Hotels' cisterns to use air conditioning condensate to flush toilets
Photo courtesy of Adrian Sherratt Photography
What’s believed to be the world's first cistern to use condensate from air conditioning units to flush toilets has been launched and would save 2.4 billion liters of water a year for English hotels under construction.
Encore uses a free, sustainable water supply that has previously been drained to waste, according to a release. The technology is also suitable for villas, apartments, offices and any facility that houses toilets and air conditioning.
The Encore units will be installed in 302 MENA hotels being developed in England, officials said.
"Air conditioning units have a pipe that drains all the condensate away. When you consider how many buildings use air conditioning globally, billions of liters of condensate water is generated, all of which has been wasted – until now,” said David Davis, Encore technical director. "All buildings need toilets, so why wouldn't you use a cistern that recycles a free, sustainable water source especially when there is a global water shortage crisis?"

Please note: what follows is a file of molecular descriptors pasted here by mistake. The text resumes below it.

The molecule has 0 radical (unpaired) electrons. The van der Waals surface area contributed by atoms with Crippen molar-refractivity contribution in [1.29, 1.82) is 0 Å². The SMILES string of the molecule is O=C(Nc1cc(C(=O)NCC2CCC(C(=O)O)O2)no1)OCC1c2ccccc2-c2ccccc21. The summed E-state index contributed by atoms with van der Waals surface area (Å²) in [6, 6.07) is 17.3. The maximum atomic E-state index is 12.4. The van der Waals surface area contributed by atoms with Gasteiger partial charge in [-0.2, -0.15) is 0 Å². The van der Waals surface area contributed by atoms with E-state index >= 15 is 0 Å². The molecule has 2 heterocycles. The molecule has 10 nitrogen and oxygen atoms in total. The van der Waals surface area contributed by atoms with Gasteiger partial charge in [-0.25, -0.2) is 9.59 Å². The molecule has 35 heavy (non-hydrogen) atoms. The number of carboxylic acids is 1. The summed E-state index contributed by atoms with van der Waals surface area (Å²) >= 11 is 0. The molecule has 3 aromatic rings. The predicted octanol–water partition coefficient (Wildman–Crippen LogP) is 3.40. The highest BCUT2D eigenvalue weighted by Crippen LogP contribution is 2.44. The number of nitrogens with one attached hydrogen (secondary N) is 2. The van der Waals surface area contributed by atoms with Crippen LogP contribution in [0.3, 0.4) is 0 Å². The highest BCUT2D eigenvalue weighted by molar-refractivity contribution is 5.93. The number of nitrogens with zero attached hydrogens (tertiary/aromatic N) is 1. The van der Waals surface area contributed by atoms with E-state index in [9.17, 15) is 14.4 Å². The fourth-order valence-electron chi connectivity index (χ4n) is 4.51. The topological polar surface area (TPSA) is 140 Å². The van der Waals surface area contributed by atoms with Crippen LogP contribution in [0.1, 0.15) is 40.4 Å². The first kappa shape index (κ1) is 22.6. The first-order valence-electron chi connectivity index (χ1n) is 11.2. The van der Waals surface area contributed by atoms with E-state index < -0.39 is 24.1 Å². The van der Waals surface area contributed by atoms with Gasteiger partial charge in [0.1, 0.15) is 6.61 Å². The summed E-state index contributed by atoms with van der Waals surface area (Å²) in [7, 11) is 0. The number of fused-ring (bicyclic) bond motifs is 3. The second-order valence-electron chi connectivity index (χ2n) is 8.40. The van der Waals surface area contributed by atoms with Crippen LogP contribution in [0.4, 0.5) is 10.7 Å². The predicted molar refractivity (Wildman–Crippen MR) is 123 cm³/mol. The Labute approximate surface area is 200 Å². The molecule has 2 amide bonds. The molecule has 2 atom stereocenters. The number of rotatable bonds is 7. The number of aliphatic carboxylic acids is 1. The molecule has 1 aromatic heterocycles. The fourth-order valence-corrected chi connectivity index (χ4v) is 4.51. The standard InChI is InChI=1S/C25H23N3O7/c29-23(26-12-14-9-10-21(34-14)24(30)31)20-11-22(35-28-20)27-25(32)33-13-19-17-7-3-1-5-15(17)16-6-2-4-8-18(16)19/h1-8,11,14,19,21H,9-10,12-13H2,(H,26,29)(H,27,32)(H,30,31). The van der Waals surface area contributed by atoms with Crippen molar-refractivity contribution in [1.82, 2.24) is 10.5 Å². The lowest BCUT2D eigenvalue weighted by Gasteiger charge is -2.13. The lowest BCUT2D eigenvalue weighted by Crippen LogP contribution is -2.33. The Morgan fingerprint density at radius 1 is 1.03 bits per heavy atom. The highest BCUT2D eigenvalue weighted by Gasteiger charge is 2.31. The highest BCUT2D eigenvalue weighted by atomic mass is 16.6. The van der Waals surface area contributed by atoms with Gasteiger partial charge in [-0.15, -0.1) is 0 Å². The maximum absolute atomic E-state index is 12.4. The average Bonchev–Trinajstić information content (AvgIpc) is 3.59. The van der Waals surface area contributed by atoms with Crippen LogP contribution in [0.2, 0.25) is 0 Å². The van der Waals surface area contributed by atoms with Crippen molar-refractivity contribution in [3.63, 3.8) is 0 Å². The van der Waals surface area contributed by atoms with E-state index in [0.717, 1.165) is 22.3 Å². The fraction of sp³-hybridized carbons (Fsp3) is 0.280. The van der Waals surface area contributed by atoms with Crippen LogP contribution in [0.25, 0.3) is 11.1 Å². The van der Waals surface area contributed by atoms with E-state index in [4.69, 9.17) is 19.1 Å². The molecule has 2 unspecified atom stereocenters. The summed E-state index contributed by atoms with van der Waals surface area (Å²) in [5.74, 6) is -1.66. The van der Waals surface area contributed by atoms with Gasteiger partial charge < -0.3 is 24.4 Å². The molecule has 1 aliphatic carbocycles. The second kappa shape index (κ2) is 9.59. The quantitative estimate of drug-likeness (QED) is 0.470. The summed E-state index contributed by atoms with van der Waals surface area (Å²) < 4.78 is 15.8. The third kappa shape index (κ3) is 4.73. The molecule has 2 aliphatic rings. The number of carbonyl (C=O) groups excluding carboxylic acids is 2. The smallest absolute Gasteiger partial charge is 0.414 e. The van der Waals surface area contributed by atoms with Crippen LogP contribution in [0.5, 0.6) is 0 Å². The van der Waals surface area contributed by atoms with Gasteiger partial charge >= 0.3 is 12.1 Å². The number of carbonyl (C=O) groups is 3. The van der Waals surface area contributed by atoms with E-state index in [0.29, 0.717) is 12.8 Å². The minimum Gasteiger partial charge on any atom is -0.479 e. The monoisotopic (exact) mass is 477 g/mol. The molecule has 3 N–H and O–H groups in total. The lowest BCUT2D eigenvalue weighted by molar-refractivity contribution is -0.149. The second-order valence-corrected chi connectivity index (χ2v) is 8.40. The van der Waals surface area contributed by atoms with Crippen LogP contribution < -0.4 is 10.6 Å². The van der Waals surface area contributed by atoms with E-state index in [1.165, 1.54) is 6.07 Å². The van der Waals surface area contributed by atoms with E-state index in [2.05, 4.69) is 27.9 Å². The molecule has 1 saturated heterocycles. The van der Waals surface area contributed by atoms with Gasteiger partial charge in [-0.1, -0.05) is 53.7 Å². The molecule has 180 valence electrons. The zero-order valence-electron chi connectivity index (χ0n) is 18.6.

Encore allows architects, consultants and specifiers to secure two extra LEED points and BREEAM credits for using the cistern, according to the company.
Data from hotel specialist STR Global shows that 93,984 rooms in the 302 MENA hotels are currently being built in the region. Compared to traditional cisterns, using Encore would save the average 311-bed MENA hotel 7.9 million liters based on standard 80 percent occupancy levels.
In total, Encore would save the operations 2.4 billion liters of water a year, filling the equivalent of 960 Olympic swimming pools.
How it works
Encore units hold 18 liters of water – three times more than a conventional cistern but its dual-chamber design means it fits like standard models.
The bottom chamber holds six liters, which comes from the main water pipe. The upper 12-liter chamber is filled with air conditioning condensate.
When the toilet is flushed, the lower chamber empties then refills with condensate from the upper chamber. If there are multiple flushes close together or the air conditioning is not in use, the cistern is filled by the main fed pipe.
If the toilet is not used for a period, surplus condensate is fed away.
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